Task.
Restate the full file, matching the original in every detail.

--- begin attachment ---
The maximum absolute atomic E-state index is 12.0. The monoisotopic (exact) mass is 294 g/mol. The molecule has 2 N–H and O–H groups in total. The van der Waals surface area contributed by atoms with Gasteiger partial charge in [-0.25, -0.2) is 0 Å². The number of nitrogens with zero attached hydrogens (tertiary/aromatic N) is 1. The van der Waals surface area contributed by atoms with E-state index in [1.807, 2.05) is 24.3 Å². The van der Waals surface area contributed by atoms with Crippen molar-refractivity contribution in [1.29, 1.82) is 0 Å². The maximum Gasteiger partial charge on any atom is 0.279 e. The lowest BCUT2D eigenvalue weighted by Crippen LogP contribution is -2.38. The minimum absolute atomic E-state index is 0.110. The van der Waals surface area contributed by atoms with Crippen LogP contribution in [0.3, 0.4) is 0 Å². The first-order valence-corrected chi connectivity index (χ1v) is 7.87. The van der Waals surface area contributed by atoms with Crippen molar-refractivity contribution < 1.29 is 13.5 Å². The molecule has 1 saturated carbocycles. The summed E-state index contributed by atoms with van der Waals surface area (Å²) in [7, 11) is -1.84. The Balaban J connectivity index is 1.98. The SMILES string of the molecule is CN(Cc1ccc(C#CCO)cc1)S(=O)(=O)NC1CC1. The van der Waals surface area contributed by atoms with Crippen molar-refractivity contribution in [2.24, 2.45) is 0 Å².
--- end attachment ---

The maximum absolute atomic E-state index is 12.0. The monoisotopic (exact) mass is 294 g/mol. The molecule has 2 N–H and O–H groups in total. The van der Waals surface area contributed by atoms with Gasteiger partial charge in [-0.25, -0.2) is 0 Å². The number of nitrogens with zero attached hydrogens (tertiary/aromatic N) is 1. The van der Waals surface area contributed by atoms with E-state index in [1.807, 2.05) is 24.3 Å². The van der Waals surface area contributed by atoms with Crippen molar-refractivity contribution in [1.29, 1.82) is 0 Å². The maximum Gasteiger partial charge on any atom is 0.279 e. The lowest BCUT2D eigenvalue weighted by Crippen LogP contribution is -2.38. The minimum absolute atomic E-state index is 0.110. The van der Waals surface area contributed by atoms with Crippen LogP contribution in [0.3, 0.4) is 0 Å². The first-order valence-corrected chi connectivity index (χ1v) is 7.87. The van der Waals surface area contributed by atoms with Crippen molar-refractivity contribution < 1.29 is 13.5 Å². The molecule has 1 saturated carbocycles. The summed E-state index contributed by atoms with van der Waals surface area (Å²) in [7, 11) is -1.84. The Balaban J connectivity index is 1.98. The SMILES string of the molecule is CN(Cc1ccc(C#CCO)cc1)S(=O)(=O)NC1CC1. The van der Waals surface area contributed by atoms with Crippen molar-refractivity contribution in [2.24, 2.45) is 0 Å².